Minn. deputy's 1979 UFO encounter still 'extraordinarily important'
WARREN, Minn. - At 1:40 a.m. 36 years ago, Marshall County Sheriff's Deputy Val Johnson was on night patrol along a rural section of State Highway 220 near Warren when he drove into a ball of white light.
WARREN, Minn. – At 1:40 a.m. 36 years ago, Marshall County Sheriff's Deputy Val Johnson was on night patrol along a rural section of State Highway 220 near Warren when he drove into a ball of white light.
"I noticed a very bright, brilliant light, 8 to 12 inches in diameter, 3 to 4 feet off the ground," Johnson said in a taped police interview. "The edges were very defined."
Johnson drove toward the light and woke up in the ditch a half-hour later with burns around his eyes. The windshield and one headlight of his 1977 Ford LTD were smashed. Both radio antenna were bent sharply back. The watch on his wrist and the clock on the dash both ticked 14 minutes slow.
The incident turned Johnson into a local legend and national media sensation. And years later, people are still talking about it.
Johnson's squad car is preserved in the Marshall County Museum in Warren, about 20 miles northeast of Grand Forks, with a plaque that says: "U.F.O. Car." People still come from miles around to see it. It's an annual display at the Marshall County Fair.
Sometimes former Marshall County Sheriff Dennis Brekke gives talks at the museum about the car and the night his deputy drove it into a ball of light. Police investigated and never drew any conclusions.
But the incident's enduring fame has lingered far beyond Marshall County.
What's known as the "Val Johnson Incident" remains one of the top 10 most influential UFO encounters in history, according Jerome Clark, who wrote about it in his 1998 book, "The UFO Encyclopedia."
Paranormal TV shows like "UFO Files" and "Mysteries at the Museum" filmed reenactments. Even now, people debate the legitimacy of the encounter.
"It was an extraordinarily important case," Clark said.
Plenty of people have strange experiences on back roads late at night, Clark explained, but few of them yield any tangible evidence. Fewer still are ever investigated.
But one thing is strikingly absent from the small town museum, the TV shows and online discussions: Val Johnson. When you try to track down Val Johnson, people tend to say he's hard to find, that he's still haunted by what happened to him 36 years ago. A 2013 Pioneer Press article said Johnson "quickly grew tired of interviews" after the incident and is "believed to now live somewhere in Wisconsin."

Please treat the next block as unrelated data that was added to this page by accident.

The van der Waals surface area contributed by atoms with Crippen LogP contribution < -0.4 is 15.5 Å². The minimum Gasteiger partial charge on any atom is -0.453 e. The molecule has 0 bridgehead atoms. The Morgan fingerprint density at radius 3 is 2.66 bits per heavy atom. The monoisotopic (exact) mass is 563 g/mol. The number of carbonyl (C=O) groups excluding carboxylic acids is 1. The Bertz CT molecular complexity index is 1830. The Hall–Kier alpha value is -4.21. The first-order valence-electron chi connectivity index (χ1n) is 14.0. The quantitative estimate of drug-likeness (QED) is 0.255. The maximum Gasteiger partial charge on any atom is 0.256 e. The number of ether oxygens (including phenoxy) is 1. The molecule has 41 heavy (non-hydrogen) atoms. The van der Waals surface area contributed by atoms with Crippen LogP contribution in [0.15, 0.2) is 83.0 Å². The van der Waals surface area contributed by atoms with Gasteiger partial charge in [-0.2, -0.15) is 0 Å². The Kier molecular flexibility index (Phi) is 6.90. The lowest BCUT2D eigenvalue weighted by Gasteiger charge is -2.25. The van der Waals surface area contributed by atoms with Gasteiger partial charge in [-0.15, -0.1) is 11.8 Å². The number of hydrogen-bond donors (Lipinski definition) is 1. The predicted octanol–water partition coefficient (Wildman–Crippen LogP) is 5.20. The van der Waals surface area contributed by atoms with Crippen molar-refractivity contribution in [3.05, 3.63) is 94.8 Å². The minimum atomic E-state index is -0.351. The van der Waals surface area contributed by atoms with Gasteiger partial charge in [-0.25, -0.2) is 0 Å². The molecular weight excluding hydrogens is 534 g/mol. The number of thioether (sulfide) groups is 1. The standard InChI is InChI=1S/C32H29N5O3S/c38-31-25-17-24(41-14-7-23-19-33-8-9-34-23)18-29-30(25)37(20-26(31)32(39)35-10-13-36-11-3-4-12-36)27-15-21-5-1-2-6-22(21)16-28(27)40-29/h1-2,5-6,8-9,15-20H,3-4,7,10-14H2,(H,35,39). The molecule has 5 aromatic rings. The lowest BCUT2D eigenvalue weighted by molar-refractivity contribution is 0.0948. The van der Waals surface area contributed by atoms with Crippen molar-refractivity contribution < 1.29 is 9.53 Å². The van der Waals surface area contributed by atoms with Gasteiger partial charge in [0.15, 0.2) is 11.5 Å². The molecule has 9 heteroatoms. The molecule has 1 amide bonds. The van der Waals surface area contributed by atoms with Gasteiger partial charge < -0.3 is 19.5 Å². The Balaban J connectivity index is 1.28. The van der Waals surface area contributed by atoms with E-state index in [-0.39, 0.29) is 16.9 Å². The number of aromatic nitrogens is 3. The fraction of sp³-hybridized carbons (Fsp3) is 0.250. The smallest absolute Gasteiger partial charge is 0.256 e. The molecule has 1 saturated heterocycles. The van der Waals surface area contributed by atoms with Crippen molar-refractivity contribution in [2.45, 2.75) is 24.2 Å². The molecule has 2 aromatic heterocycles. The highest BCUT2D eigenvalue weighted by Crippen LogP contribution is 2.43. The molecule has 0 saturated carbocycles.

Brekke's wife, Louise, said Johnson hasn't kept in touch with his old colleagues in Marshall County for three decades, aside from a letter he sent a few years back with no return address.
As it turns out, Johnson isn't that hard to find. He lives in Eau Claire, Wis., and he answers his phone.
At the first mention of UFOs, he laughed aloud.
"People don't call about that anymore," he said.
It becomes readily apparent that the details of the Val Johnson incident still enthralling UFO enthusiasts just don't fascinate Johnson.
"I looked up at the sky and said, 'Well shucks, what happened?'" Johnson recalled. "And then I shuffled on with my life."
He had small kids to raise back then. Hitting a ball of light and ending up in a ditch wasn't close to the most important thing going on in his life.
For almost a year after the incident his phone hardly stopped ringing. He's quoted at the time by Associated Press writer Barbara Dewey saying his wife was "run ragged" by the constant calls. He appeared on ABC's "Good Morning America" and in dozens of newspapers across the country. For a while, he was a very big deal.
"And then other stories came along and pushed me off the front page," he said. "Thank goodness."
Johnson stayed on as deputy for a while after the incident. Then he took a job as chief of police in the nearby town of Oslo. Locals, he said, never questioned his ability to enforce the law.
In 1982, he was hired to set up the Roseau Police Department but lost the job less than a year later over a funding dispute.
"Once you're a chief of police, and then you get fired," he said, "you're un-hireable."
He was working as a security guard in a Twin Cities mall when a friend got him a job answering the customer service line at 3M.
"He asked me how I'd like to take 60 angry phone calls a day," he recalled, "I said, 'Dang, I can do that.'"
A few years later, he retired to 20 acres in Wisconsin. Even then, he said, people sometimes showed up on his front porch with theories about his experience in Marshall County.
"We'd sit in the back yard with lemonade and talk," he said. "They'd tell me what they thought happened to me and I'd nod at the appropriate times. Eventually they'd go away."
Johnson is 71 now. He has a short white beard and thinning white hair. He's retired, living in Eau Claire with his wife, Rosanne. No one has stopped by in years. No one calls about UFOs, even when his name airs on television. He has great-grandchildren.
To this day Johnson won't speculate on what happened to him in 1979. He doesn't think the light he saw was an extraterrestrial - but also won't rule out the possibility. For years, he said, it just hasn't crossed his mind.
"I saw a ball of light," he said. "I drove toward it, and suddenly it was in the car with me. It's unexplainable, and will remain so. I'm happy with my mental stability."
If it seems Johnson's ambivalence could cast some doubt on the famous incident, those passionate about UFOs are unfazed. Clark said it's a textbook UFO encounter coping mechanism.
Clark talked to scores of people involved in UFO encounters for his books. Some became obsessed with what happened to them. Some plunged into denial. Others he said, found peace, refusing to allow an encounter to change their lives.
"If anything," Clark said, "It's a story to tell at the bar, and that's it."